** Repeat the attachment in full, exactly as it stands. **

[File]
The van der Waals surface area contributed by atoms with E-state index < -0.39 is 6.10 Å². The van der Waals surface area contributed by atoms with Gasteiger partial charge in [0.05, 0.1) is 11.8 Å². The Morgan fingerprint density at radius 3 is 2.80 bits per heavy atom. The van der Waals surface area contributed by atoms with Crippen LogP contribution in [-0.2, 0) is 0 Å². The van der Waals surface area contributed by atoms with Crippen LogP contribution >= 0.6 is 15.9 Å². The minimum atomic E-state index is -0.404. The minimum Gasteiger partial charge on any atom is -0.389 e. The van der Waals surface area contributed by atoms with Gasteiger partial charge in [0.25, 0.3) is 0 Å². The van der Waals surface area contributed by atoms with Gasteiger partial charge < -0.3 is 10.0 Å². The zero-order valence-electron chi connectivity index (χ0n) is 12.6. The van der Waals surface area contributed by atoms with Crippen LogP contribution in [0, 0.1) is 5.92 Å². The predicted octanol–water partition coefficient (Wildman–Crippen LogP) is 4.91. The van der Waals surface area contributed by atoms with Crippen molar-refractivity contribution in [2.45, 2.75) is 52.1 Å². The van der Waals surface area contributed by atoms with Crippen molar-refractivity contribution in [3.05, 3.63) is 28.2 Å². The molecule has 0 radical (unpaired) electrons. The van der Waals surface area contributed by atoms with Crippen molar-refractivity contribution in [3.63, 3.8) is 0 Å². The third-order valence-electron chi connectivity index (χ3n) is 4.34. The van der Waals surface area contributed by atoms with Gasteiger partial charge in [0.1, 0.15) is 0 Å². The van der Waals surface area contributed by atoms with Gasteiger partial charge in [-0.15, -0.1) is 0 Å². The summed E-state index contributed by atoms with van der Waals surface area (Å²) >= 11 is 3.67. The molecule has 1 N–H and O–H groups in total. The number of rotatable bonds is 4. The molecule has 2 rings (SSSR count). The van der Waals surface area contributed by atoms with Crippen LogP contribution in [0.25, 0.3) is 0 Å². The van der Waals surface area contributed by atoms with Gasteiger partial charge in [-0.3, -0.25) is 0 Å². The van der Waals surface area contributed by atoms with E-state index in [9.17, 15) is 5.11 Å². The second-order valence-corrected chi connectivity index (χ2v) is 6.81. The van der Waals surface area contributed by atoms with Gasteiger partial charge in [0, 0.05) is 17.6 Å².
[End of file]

The van der Waals surface area contributed by atoms with E-state index < -0.39 is 6.10 Å². The van der Waals surface area contributed by atoms with Gasteiger partial charge in [0.05, 0.1) is 11.8 Å². The Morgan fingerprint density at radius 3 is 2.80 bits per heavy atom. The van der Waals surface area contributed by atoms with Crippen LogP contribution in [-0.2, 0) is 0 Å². The van der Waals surface area contributed by atoms with Crippen LogP contribution >= 0.6 is 15.9 Å². The minimum atomic E-state index is -0.404. The minimum Gasteiger partial charge on any atom is -0.389 e. The van der Waals surface area contributed by atoms with Gasteiger partial charge in [0.25, 0.3) is 0 Å². The van der Waals surface area contributed by atoms with Gasteiger partial charge < -0.3 is 10.0 Å². The zero-order valence-electron chi connectivity index (χ0n) is 12.6. The van der Waals surface area contributed by atoms with Crippen LogP contribution in [0, 0.1) is 5.92 Å². The predicted octanol–water partition coefficient (Wildman–Crippen LogP) is 4.91. The van der Waals surface area contributed by atoms with Crippen molar-refractivity contribution in [2.45, 2.75) is 52.1 Å². The van der Waals surface area contributed by atoms with Crippen molar-refractivity contribution in [3.05, 3.63) is 28.2 Å². The molecule has 0 radical (unpaired) electrons. The van der Waals surface area contributed by atoms with Crippen molar-refractivity contribution in [3.63, 3.8) is 0 Å². The third-order valence-electron chi connectivity index (χ3n) is 4.34. The van der Waals surface area contributed by atoms with Gasteiger partial charge in [0.1, 0.15) is 0 Å². The van der Waals surface area contributed by atoms with Gasteiger partial charge in [-0.15, -0.1) is 0 Å². The summed E-state index contributed by atoms with van der Waals surface area (Å²) >= 11 is 3.67. The molecule has 1 N–H and O–H groups in total. The number of rotatable bonds is 4. The molecule has 2 rings (SSSR count). The van der Waals surface area contributed by atoms with Crippen LogP contribution in [0.25, 0.3) is 0 Å². The van der Waals surface area contributed by atoms with Gasteiger partial charge in [-0.3, -0.25) is 0 Å². The van der Waals surface area contributed by atoms with E-state index in [9.17, 15) is 5.11 Å². The second-order valence-corrected chi connectivity index (χ2v) is 6.81. The van der Waals surface area contributed by atoms with Gasteiger partial charge in [0, 0.05) is 17.6 Å².